By Efrain Martinez
Effective urban education is hard work. Anyone who knows Buffalo knows we have serious challenges to overcome. Some of these challenges stem from socioeconomic conditions, some are self-inflicted. As daunting as these challenges may be, thankfully most agree that our students can and must achieve at high standards.
Each time the Buffalo School District gets new leaders at the superintendent and/or board level, the community at large welcomes them with a question: How long would it take for a total renewal of the district? Each time the question is answered truthfully: Absent of a change in the conditions and limitations we are to operate under, it will take up to 10 years for a total transformation into a high-achieving district.
The problem is that the children in our classrooms do not have 10 years to wait. Thankfully, there are things we can do now to provide better opportunities to kids next year while we wait on the long-term efforts to turn around the district. One such step is for local charters to partner with the district in helping with perennially failing schools.
The creation of such partnerships is not yet a reality and it may or may not come to fruition. As refreshing as the discussion of this possibility is, some obstacles remain, including this new one: I’ve observed the back-and-forth between Gary Orfield, a civil rights expert, and the Buffalo School Board. Orfield wants to halt any proposed district-charter partnerships while he works with the district to investigate whether the city’s criterion schools – meaning open only to the highest-performing kids – can be desegregated.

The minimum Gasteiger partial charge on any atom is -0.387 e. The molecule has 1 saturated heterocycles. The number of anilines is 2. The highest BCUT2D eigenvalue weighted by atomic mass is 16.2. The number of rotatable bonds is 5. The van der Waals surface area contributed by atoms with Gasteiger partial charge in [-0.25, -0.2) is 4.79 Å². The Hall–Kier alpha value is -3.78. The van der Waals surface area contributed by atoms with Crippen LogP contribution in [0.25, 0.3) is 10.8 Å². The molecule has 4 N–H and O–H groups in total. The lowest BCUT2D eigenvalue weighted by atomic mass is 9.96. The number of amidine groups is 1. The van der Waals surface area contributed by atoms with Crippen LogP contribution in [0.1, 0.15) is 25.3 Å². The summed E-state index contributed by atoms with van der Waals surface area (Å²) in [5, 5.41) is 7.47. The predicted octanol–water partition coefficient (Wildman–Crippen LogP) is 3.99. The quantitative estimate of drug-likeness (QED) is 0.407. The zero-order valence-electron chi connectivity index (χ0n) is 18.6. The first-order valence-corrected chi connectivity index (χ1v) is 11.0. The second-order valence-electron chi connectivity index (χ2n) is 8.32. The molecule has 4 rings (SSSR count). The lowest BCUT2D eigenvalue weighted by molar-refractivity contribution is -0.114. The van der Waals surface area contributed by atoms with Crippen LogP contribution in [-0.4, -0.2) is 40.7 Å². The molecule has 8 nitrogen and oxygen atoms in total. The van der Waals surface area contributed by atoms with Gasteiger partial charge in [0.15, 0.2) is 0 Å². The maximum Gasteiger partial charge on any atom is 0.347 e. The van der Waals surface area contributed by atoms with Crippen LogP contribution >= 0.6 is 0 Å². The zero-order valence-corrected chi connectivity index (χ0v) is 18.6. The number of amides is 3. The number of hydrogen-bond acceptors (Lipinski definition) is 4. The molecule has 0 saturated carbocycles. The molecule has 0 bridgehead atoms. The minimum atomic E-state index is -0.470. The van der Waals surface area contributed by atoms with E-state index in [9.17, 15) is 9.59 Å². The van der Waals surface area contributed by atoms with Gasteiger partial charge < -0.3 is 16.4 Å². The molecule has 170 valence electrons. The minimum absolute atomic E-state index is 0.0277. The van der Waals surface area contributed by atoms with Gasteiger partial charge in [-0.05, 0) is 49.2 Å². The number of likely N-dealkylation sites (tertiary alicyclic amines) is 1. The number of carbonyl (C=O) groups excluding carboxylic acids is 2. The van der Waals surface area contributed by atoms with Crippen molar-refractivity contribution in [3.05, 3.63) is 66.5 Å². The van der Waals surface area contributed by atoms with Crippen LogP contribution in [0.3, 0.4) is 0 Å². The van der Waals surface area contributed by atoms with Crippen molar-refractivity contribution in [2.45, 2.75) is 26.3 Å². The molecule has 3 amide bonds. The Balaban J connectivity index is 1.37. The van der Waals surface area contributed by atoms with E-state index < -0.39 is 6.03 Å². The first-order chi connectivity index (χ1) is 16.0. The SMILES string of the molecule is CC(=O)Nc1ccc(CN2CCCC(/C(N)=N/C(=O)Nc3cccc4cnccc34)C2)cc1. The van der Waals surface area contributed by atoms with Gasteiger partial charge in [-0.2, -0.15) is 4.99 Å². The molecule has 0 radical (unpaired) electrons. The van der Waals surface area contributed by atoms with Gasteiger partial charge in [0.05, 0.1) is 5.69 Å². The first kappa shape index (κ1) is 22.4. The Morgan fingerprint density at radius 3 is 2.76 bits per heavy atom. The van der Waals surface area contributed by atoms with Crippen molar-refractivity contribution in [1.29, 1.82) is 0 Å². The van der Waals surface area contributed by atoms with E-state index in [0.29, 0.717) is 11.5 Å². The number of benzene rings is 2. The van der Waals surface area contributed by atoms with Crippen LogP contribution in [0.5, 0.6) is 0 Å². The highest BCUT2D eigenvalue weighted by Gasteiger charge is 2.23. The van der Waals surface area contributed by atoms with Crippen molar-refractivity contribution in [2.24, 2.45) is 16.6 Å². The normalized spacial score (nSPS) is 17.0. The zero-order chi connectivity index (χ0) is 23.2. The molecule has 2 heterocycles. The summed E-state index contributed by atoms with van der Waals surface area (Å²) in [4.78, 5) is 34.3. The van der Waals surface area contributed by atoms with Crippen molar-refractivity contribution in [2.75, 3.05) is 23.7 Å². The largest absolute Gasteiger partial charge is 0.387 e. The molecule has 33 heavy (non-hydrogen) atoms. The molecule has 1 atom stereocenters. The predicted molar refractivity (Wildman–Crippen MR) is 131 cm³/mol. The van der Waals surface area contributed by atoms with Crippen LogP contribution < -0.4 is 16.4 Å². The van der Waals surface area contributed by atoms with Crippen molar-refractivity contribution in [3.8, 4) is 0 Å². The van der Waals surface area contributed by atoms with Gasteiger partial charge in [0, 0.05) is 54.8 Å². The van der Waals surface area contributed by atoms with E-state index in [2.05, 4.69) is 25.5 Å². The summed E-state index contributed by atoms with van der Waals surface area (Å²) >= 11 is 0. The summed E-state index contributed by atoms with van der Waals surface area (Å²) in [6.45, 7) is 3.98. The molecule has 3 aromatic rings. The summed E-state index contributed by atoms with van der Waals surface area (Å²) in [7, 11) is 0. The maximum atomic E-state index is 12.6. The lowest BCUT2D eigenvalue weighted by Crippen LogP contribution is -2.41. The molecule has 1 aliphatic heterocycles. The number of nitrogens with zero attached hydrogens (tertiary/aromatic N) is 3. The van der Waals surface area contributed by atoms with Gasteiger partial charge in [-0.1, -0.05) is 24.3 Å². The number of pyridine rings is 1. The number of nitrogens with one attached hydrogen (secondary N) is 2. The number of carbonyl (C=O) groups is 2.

This is a worthwhile investigation. We should explore ways to encourage more socioeconomic and racial diversity in successful schools. But one important effort shouldn’t hold up another.
Buffalo should be able to do both – ensure equity in criterion schools’ admissions and partner with charters to address the schools crisis. We can walk and chew gum at the same time.
Orfield has already shown some bias against charter schools. In his September 2012 report, “E Pluribus … Separation: Deepening Double Segregation for More Students,” Orfield accuses charters of resegregating schools because we have chosen to serve the highest-need students who are more likely to be children of color.
Reports like this create a “damned if you do, damned if you don’t” proposition. Charters are either accused of “creaming” if we serve too many white students or of resegregating if we serve too many students of color.
We shouldn’t let the politics of education get in the way of a good thing. Kids only get one chance at this. The adults owe it to Buffalo’s youth to try everything they can to help more students as quickly as possible – including partnering with successful charter schools.
Efrain Martinez is superintendent of the Charter School for Applied Technologies.